"No matter how defined," he avers, "there has been a most notable decline in the frequency of wars over the last years." Maybe it's a matter of definition, such as, "ethnic conflict," "new war," or perhaps "drug violence."

    Most ... have been nearly opportunistic predations waged by packs --- often remarkably small ones --- of criminals, bandits, and thugs engaging in armed conflict either as mercenaries under hire to desperate governments as independent or semi-independent warlord or brigand bands.

One of Mueller's most salient points is the necessary ability of nation-states to institute firm police and military forces to keep in hand the "thugs, brigands, bandits, highwaymen, goons, bullies, criminals, pirates, mercenaries, robbers, adventurers, hooligans, and children who seem to be the chief remaining perpetrators of a type of violence that can be said to resemble war."

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José Saramago
Margaret Jull Costa,

(Houghton Mifflin Harcourt)
Some of us had to grow up on this bible, some of us even had it dinned in our heads endlessly, regularly, twice on Sundays, ad nauseum. And still it never registered, the cold stone they had given us for the rock of our faith.

It is I suppose like what happens to us who grow up in a house of alcoholics: it becomes part of the background noise, you don't question it, once you get out the door you ... well, you don't forget it, but it is back there behind your life and you don't think it's so special or different until there comes a moment when you find another body on the floor amidst the broken glass and the shambles, a body supposedly related to you, and you think, "Other people don't live like this (the bottles under the cushions, tucked away at the back of the closet; that stink of booze everywhere; mum passed out again in the bathroom.)

§   §   §

From our past readings, we know this Saramago can take any story from anywhere and pop it full of life. Eight years ago, we wrote in our review of The Cave,

    Saramago got a Nobel Prize for Literature in 1998, and as far as I am concerned he should have gotten at the same time the Nobel Prize for Psychology and another one, the Wise Prize, for Knowledge of the Workings of the Heart & Soul...

    ... plus, and in addition, any other prizes lying around, the Booker, the Pulitzer, the Prix Fixe de France and whatever other bookish prizes they have hanging around to give to those who through some sterling ability that you and I will never ever be able to comprehend can take a story and words and characters and twist them around and down inside you with such force that they belong to you ... no ... they become you.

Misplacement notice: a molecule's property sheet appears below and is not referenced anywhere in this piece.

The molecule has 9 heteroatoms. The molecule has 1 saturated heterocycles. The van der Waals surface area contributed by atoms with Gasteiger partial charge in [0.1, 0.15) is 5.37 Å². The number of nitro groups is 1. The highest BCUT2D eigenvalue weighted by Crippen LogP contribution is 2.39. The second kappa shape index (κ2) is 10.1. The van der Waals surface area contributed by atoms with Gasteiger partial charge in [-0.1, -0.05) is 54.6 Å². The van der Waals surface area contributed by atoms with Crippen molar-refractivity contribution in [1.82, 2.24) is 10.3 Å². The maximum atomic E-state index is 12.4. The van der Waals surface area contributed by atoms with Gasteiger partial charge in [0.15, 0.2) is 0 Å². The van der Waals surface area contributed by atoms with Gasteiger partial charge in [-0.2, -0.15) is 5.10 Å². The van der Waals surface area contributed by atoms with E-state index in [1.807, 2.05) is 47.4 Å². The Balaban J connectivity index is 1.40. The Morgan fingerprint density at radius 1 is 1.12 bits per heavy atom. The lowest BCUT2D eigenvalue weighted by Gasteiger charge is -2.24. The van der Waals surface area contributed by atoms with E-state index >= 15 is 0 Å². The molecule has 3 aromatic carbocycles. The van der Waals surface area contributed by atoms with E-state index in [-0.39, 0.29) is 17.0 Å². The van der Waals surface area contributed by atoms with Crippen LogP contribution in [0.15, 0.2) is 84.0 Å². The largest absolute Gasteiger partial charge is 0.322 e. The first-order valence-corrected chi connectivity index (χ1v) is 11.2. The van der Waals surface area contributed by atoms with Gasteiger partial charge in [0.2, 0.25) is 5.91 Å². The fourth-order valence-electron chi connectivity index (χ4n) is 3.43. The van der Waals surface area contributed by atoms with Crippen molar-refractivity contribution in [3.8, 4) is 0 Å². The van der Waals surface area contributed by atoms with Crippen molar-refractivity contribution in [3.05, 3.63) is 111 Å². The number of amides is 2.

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50th Anniversary Edition
John Cage
Kyle Gann, Editor

Silence is infinitely quotable, mostly because of the koans. All are a bit floaty, so Cage sticks in names and places and details that leave one befuddled, but you have all the facts you need to befuddle you somewhat less. "Before studying Zen, men are men and mountains are mountains. While studying Zen, things become confused. After studying Zen, men are men and mountains are mountains."

    After telling this, Dr. Suzuki was asked, "What's the difference between before and after?" He said, "No difference, only the feet are a little bit off the ground."

There's a lot of music stuff going here which doesn't interest me very much, because when I am listening, for example, to a good performance of a Bach cantata, or to Schubert's Winterreise, words of explanation are furtherest from my mind.

It's not that they have no place, or that criticism isn't important ... but it becomes as attention-grabbing as the baby crying during Stockhausen's Pierrot Lunaire or an errant fire alarm in the bedroom. It depends on the person involved.

Cage doesn't seem to have much use for the Romantics, but in his Lecture on Nothing, he does relate that "Somebody asked Debussy how he wrote music, and the composer said: I take all the tones there are, leave out the ones I don't want, and use all the others."

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And Other Stories
Daniel Orozco
(Faber & Faber)
If we had to characterize Orozco, we might term him as a writer who can successfully romanticize the common bureaucrat. Those people who give us tickets and take our number in the building department and administer our driving test and draw our blood and take our oath in the courtroom and answer the telephone at Human Services are human: they have loves, nightmares, spates of loneliness, impossible parents or children, fear of dying.

We may be blinded by their uniforms or their uniform voices or their uniform jobs but they are not: they are part of the circle of the human race, and here in these seventeen stories they join us in the appallingly weird comedy and folly that we know of as living.